Bertram the manatee's tail
When "Monroe" was waiting to be released, Ranger Wayne recognized him as Bertram by the medial notch, or natural dent in middle of his tail. (Photo by Jim Reid, USGS Sirenia Project)

Two years went by. Then, in July of 1995, a manatee named Monroe was brought to the park for release. He had been rescued as a calf in 1992 with a female named Phoebe, who later died from an infection. Monroe was also sick and spent the next two years in rehab at SeaWorld Orlando. As Monroe was being prepared for release, Ranger Wayne started taking identification photos. Suddenly, he noticed a small notch in Monroe’s tail. “I said to myself, now who would have such a notch?” said Wayne. “Then I remembered another manatee who not only had a notch in his tail, but his right flipper had some of the end shaved off. I stepped up to check Monroe’s right flipper, noticed the end was shaved off, and became very excited. I had found Bertram!” Turns out that Monroe a.k.a. Bertram had indeed found another adoptive mom in Phoebe, who was also his grandmother.

Lost and Found Again
Fitted with a transmitter, Bertram/Monroe, was released back into familiar waters at Blue Spring and didn’t seem to be any the worse for his adventure. But manatee researchers at the U.S. Geological Survey’s Sirenia Project had trouble keeping tabs on Bertram, even though he was wearing a tracking device. The scamp managed to ditch two transmitters within weeks of being released, although he was still wearing the belt around his tail that had connected to the tether and floating transmitter. Once again, Bertram had gone astray. He was a “no-show” for the winter season that year at Blue Spring and was not reported at any other refuge.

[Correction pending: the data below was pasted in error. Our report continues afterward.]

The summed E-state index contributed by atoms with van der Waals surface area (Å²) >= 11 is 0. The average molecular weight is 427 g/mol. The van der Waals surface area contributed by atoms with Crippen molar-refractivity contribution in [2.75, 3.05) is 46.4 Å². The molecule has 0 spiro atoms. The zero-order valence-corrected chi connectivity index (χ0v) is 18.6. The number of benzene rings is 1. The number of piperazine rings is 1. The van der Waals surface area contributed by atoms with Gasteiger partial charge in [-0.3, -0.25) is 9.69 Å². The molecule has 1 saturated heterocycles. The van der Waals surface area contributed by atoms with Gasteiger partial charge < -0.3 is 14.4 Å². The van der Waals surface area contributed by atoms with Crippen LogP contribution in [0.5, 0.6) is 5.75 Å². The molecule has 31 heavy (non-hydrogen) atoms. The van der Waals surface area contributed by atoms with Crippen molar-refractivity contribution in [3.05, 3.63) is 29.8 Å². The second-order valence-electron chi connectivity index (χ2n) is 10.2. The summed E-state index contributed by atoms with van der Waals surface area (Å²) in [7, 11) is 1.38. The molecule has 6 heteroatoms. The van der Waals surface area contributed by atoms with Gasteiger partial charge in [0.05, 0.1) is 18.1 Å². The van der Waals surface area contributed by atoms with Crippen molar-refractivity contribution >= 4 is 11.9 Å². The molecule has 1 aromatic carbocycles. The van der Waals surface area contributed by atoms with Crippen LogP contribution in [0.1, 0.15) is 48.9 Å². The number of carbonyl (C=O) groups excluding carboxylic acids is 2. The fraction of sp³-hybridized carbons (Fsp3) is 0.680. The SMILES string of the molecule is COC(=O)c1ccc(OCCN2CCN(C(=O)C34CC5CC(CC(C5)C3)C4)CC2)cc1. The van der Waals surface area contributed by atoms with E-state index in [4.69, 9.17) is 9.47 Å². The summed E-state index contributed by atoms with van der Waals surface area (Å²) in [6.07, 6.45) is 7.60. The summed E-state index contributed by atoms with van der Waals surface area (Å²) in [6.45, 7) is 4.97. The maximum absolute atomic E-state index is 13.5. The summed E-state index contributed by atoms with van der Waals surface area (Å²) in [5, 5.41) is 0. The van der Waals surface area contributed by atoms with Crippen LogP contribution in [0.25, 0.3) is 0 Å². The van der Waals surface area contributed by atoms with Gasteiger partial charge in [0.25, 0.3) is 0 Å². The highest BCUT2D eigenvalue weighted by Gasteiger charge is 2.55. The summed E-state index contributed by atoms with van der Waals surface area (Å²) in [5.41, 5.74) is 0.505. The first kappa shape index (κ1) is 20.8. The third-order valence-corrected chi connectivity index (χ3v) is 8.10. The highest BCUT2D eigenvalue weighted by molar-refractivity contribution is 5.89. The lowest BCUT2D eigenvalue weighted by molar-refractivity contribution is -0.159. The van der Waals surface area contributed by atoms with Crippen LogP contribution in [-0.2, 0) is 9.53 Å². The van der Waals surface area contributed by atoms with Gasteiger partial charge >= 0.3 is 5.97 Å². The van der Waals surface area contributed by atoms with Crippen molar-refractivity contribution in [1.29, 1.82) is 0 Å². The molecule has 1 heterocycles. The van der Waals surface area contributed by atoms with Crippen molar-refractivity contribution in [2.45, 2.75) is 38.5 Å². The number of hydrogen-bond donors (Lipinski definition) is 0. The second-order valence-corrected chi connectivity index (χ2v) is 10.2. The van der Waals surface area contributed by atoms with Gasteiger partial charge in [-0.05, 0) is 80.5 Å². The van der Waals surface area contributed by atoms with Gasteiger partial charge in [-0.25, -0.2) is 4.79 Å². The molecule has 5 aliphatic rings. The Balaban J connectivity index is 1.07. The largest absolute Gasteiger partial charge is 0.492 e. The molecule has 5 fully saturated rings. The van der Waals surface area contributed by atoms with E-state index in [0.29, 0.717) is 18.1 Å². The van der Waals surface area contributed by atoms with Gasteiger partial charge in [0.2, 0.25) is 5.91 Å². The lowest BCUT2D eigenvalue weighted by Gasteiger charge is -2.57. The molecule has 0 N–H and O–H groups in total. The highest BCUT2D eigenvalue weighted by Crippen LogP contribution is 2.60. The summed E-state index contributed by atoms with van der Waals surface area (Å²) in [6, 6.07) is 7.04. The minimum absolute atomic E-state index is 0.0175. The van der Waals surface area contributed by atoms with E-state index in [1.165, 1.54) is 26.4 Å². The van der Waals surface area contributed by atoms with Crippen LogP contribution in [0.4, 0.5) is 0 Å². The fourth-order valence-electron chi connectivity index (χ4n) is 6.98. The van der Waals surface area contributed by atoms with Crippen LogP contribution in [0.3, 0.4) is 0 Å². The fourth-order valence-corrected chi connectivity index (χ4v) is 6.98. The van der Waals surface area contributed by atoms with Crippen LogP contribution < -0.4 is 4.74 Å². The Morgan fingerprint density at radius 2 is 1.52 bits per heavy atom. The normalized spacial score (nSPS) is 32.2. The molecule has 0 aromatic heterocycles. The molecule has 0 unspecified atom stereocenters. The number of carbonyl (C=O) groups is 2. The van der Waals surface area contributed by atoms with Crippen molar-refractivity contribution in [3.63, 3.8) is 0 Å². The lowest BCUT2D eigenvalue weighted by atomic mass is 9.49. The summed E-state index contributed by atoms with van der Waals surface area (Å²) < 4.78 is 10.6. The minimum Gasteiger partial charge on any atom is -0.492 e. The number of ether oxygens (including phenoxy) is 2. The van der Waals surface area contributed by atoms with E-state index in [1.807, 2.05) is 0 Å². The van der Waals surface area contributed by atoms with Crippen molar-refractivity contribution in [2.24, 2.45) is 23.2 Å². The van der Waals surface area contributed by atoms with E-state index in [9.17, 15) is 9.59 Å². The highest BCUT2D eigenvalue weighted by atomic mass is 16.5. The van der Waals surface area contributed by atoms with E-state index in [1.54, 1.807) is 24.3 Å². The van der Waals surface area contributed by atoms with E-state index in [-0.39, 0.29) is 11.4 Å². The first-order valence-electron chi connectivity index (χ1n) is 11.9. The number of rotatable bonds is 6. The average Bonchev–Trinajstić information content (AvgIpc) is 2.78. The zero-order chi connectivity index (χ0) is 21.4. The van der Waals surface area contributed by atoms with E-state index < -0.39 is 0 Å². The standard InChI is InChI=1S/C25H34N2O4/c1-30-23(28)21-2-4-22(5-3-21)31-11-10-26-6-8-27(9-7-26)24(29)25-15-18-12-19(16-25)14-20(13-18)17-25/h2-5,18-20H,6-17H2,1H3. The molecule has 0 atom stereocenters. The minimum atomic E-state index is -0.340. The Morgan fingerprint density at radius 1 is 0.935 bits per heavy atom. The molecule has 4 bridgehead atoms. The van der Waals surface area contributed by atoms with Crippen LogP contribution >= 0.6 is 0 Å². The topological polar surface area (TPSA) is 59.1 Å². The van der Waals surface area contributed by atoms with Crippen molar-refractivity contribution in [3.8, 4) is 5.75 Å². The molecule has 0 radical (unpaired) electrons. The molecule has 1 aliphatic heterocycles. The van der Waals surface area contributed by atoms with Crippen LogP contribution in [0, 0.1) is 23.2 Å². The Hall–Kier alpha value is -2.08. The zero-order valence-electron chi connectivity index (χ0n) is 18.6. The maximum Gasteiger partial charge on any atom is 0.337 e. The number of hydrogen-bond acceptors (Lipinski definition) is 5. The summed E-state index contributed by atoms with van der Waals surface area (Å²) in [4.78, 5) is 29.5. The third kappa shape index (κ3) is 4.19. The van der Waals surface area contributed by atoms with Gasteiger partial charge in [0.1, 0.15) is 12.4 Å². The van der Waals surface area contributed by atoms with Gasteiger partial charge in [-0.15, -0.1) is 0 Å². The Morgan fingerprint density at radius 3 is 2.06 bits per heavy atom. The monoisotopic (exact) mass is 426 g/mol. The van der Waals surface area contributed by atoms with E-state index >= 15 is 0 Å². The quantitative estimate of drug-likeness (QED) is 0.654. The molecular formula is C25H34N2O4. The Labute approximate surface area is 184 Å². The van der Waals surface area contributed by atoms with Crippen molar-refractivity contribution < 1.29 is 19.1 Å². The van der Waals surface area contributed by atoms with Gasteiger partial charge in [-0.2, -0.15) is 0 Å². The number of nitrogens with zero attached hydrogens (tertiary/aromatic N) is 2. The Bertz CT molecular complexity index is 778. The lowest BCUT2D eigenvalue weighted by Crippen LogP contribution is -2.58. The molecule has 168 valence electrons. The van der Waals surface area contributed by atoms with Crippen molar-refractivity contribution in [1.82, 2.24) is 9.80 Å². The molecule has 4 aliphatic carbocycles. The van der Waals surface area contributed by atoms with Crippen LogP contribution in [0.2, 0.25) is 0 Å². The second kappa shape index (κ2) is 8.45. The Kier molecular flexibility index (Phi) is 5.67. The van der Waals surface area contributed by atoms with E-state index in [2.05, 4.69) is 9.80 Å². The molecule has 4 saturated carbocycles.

Bertram the manatee is released at Sea World
Bertram is rescued at Blue Spring State Park in 1997 after Ranger Wayne noticed he was looking sick. Above, SeaWorld Animal Care staff monitor his respiration after capture. (Photo courtesy SeaWorld Orlando)

The following year, Phyllis arrived at Blue Spring in November with her new calf, Pepper. Bartram arrived a few days later, but still, no Bertram. Then, the day after Thanksgiving, Ranger Wayne went up the run. “I was out seeing the new faces the second cold front had brought in when I saw a manatee with an old belt on, “ said Wayne. “Then I saw freeze brand number 47 above his tail and cheered. It was Bertram again!” But Bertram didn’t look good. He was slim, missing a large chunk of his tail, and had a pretty bad – although healed – boat strike on his right side. Sirenia Project research data showed his scars matched those of a manatee reported at Salt Springs in the Ocala National Forest. “I’ve often thought manatees who failed to return to Blue Spring might be badly hurt,” says Wayne. “Rather than return to the park, they find a place to hole up until they heal. I think that was what Bertram did.”

Bertram now spends his winters either in Salt Springs or at Blue Spring or sometimes goes between the two. Bartram, of course, is a Blue Spring regular. “In recent years, they haven’t been doing anything really extraordinary,” says Wayne, “just coming in and going back out again. Both have missed some – Bert most of them, because he’s always up at Salt Spring when he’s not here.” Every so often, the “boys” will be sighted together. But they still have remained true to form. “When Bartram decides to stay the winter, he’s around quite a bit,” says Wayne. “Generally speaking, I’m going to find him right in front of the viewing platform over the water. But even when Bertram is here, you don’t see him often.”

Bartram always stayed close to his mother Phyllis, while Betram tended to wander. (Photo courtesy USGS Sirenia Project)